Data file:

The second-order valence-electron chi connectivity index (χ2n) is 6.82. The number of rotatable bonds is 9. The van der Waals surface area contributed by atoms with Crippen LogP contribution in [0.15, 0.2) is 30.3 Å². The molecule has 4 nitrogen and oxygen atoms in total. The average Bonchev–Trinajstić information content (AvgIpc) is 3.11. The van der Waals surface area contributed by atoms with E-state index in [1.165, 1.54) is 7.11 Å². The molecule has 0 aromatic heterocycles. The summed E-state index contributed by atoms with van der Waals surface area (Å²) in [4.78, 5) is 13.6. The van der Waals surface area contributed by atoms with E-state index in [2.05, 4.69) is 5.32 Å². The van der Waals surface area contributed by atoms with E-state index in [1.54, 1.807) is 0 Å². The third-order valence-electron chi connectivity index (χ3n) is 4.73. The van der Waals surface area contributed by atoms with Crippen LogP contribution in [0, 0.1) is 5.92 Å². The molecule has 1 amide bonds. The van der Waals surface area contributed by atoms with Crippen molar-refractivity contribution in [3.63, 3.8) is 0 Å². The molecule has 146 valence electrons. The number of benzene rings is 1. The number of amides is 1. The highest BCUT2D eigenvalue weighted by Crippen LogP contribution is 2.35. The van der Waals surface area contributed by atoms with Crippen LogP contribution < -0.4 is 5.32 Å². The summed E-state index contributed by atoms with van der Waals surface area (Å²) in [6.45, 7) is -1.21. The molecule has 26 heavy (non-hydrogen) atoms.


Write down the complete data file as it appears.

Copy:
The second-order valence-electron chi connectivity index (χ2n) is 6.82. The number of rotatable bonds is 9. The van der Waals surface area contributed by atoms with Crippen LogP contribution in [0.15, 0.2) is 30.3 Å². The molecule has 4 nitrogen and oxygen atoms in total. The average Bonchev–Trinajstić information content (AvgIpc) is 3.11. The van der Waals surface area contributed by atoms with E-state index in [1.165, 1.54) is 7.11 Å². The molecule has 0 aromatic heterocycles. The summed E-state index contributed by atoms with van der Waals surface area (Å²) in [4.78, 5) is 13.6. The van der Waals surface area contributed by atoms with E-state index in [2.05, 4.69) is 5.32 Å². The van der Waals surface area contributed by atoms with E-state index in [1.54, 1.807) is 0 Å². The third-order valence-electron chi connectivity index (χ3n) is 4.73. The van der Waals surface area contributed by atoms with Crippen LogP contribution in [0, 0.1) is 5.92 Å². The molecule has 1 amide bonds. The van der Waals surface area contributed by atoms with Crippen molar-refractivity contribution in [3.63, 3.8) is 0 Å². The molecule has 146 valence electrons. The number of benzene rings is 1. The number of amides is 1. The highest BCUT2D eigenvalue weighted by Crippen LogP contribution is 2.35. The van der Waals surface area contributed by atoms with Crippen LogP contribution < -0.4 is 5.32 Å². The summed E-state index contributed by atoms with van der Waals surface area (Å²) in [6.45, 7) is -1.21. The molecule has 26 heavy (non-hydrogen) atoms.